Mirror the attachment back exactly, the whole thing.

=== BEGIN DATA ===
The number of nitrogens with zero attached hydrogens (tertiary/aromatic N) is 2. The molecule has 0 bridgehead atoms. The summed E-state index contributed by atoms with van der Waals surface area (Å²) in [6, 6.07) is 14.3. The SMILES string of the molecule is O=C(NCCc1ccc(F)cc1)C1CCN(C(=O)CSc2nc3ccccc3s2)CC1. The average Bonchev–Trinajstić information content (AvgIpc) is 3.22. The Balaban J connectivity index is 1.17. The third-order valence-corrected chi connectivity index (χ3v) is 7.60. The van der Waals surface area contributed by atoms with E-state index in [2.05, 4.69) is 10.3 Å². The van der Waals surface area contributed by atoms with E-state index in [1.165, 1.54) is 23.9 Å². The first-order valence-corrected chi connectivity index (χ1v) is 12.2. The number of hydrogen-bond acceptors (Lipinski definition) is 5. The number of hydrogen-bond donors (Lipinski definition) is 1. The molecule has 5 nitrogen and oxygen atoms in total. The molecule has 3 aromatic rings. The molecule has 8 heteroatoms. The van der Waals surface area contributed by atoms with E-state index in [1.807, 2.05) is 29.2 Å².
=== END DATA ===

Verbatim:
The number of nitrogens with zero attached hydrogens (tertiary/aromatic N) is 2. The molecule has 0 bridgehead atoms. The summed E-state index contributed by atoms with van der Waals surface area (Å²) in [6, 6.07) is 14.3. The SMILES string of the molecule is O=C(NCCc1ccc(F)cc1)C1CCN(C(=O)CSc2nc3ccccc3s2)CC1. The average Bonchev–Trinajstić information content (AvgIpc) is 3.22. The Balaban J connectivity index is 1.17. The third-order valence-corrected chi connectivity index (χ3v) is 7.60. The van der Waals surface area contributed by atoms with E-state index in [2.05, 4.69) is 10.3 Å². The van der Waals surface area contributed by atoms with E-state index in [1.165, 1.54) is 23.9 Å². The first-order valence-corrected chi connectivity index (χ1v) is 12.2. The number of hydrogen-bond acceptors (Lipinski definition) is 5. The number of hydrogen-bond donors (Lipinski definition) is 1. The molecule has 5 nitrogen and oxygen atoms in total. The molecule has 3 aromatic rings. The molecule has 8 heteroatoms. The van der Waals surface area contributed by atoms with E-state index in [1.807, 2.05) is 29.2 Å².